After another convincing playoff victory over a conference rival, Maryville football sits two wins away from a chance at a second-consecutive Class 3 State Title.
The Spoofhounds (11-1) skated past Savannah 34-12 on an icy evening in Maryville Nov. 9, capturing the MSHSAA Class 3 District 8 Championship, ending the Savages’ season in the process.
Now, Maryville moves on, preparing for its toughest test of the aging season, coming in the form of Odessa. Following an impressive 49-6 victory over Pembroke Hill, the Bulldogs (12-0) will attempt to play spoiler to the ‘Hounds pending encore campaign.
On the heels of its 11th-consecutive victory, Maryville possesses an undoubtedly able defense, one that held Savannah’s high-octane offense to just 19 points in eight quarters of football this season. For the Spoofhounds, defeating their Highway-71 rival for a District Title was, for the most part, not fulfilling, rather just another stop on the road to a state title.
“It’s a district title; the object of these games is to win and advance,” coach Matt Webb said. “It’s about winning and advancing, so I’m excited to make it to the quarterfinals.”
The quarterfinal game, scheduled for Nov. 17 at the ‘Hound Pound, will likely be a dogfight in more ways than one. The Spoofhounds and Bulldogs each tout an offense averaging more than 44 points per game and a defense that allows less than 20 points per contest.
By the numbers, Odessa’s offense has been a notch ahead of Maryville’s, averaging 54.25 points per game, while the ‘Hounds have averaged just over 44. Defensively, the script flips. Maryville’s defense has yielded 8 points per contest, while Odessa has allowed just under 14 per game.
When faced with the prospect of facing such a dynamic offense, Webb was blunt. He knows the perilous nature of the quarterfinal matchup that awaits the team.
“Odessa has a tailback that’s rushed for over 2,000 yards,” Webb said. “They’ve got a receiver who’s had 100-yard receiving games in five of the last six football games. They’re the best offensive team we’ve played so far this season. They’ve got a huge offensive line, their quarterback is an excellent athlete. These guys are a machine.”
While Maryville’s defense is no stranger to quieting high-scoring offenses, the test Odessa brings is different than any other the ‘Hounds have faced this season. Teams like Savannah and St. Joseph-Lafayette featured strong offensive attacks, but when compared to the Bulldogs, those MEC schools appear second-rate.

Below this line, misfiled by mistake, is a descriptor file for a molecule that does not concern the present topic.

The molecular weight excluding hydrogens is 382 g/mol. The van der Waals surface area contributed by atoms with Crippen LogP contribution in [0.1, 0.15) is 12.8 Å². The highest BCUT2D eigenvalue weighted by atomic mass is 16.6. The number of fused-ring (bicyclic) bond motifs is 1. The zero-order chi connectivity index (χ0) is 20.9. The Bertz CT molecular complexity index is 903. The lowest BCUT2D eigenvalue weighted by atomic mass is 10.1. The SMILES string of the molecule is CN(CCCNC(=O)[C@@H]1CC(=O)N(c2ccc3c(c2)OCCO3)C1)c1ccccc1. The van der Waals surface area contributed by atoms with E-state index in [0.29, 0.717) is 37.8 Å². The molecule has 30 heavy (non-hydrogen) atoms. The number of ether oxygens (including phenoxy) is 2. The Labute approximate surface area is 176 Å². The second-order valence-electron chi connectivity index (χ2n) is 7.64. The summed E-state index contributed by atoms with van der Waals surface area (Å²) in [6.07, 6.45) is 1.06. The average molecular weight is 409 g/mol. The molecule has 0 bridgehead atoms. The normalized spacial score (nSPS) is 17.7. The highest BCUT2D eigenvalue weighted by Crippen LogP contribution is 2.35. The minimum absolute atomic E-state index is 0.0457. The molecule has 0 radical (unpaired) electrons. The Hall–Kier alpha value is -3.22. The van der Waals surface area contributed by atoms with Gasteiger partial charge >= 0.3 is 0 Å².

“I think it’s going to be a battle from the opening kickoff to the last play,” senior running back Eli Dowis said. “They’re a good team; they’re big up front and athletic at the skill positions.”
The two similarly-nicknamed teams have recent history in quarterfinals matchups. The Bulldogs defeated the ‘Hounds 28-14 in Odessa to move on the to the semifinals in 2015. Odessa went on to play in the state title game, losing to John Burroughs (St. Louis).
Each team’s roster has changed dramatically since the previous meeting three seasons ago. Still, the history exists, and the Spoofhounds are determined to not let it repeat itself.
“They beat us at their place a few years back in a quarterfinal,” Webb said. “They’re an excellent football program that’s having a great year.”
With the increased emphasis on winning that comes with postseason football, one might think a quarterfinal matchup would dispense added pressure on the Spoofhounds. The stakes are inherently higher, and the margin for error is decidedly thinner in the postseason.
Despite the increased stakes, the upcoming contest with the Bulldogs is business as usual for Maryville.
“I don’t think there’s any added pressure,” Dowis said. “Yes, they’re good, but it’s still just another football game. We’ve played good teams before, and I don’t see this as any different. Hopefully, we have what it takes to gut out a win.”
Beyond a Week 1 hiccup in a loss to Blair Oaks, the Spoofhounds’ season has panned out without fault. For Maryville, an 11-game win streak, a 60-game home win streak and a chance of continuing its quest toward a second-consecutive state title will be on the line against Odessa.
“It’s quarterfinals: you’re down to eight teams left in the state,” Webb said. “We’re fortunate to have (the game) at home. It’s Saturday afternoon; there’s nothing else going in on Maryville this weekend. If you’re alive and you’ve got a grandparent or a neighbor or a nephew or somebody, come out the ‘Hound Pound. We need every bit of Maryville magic we can get.”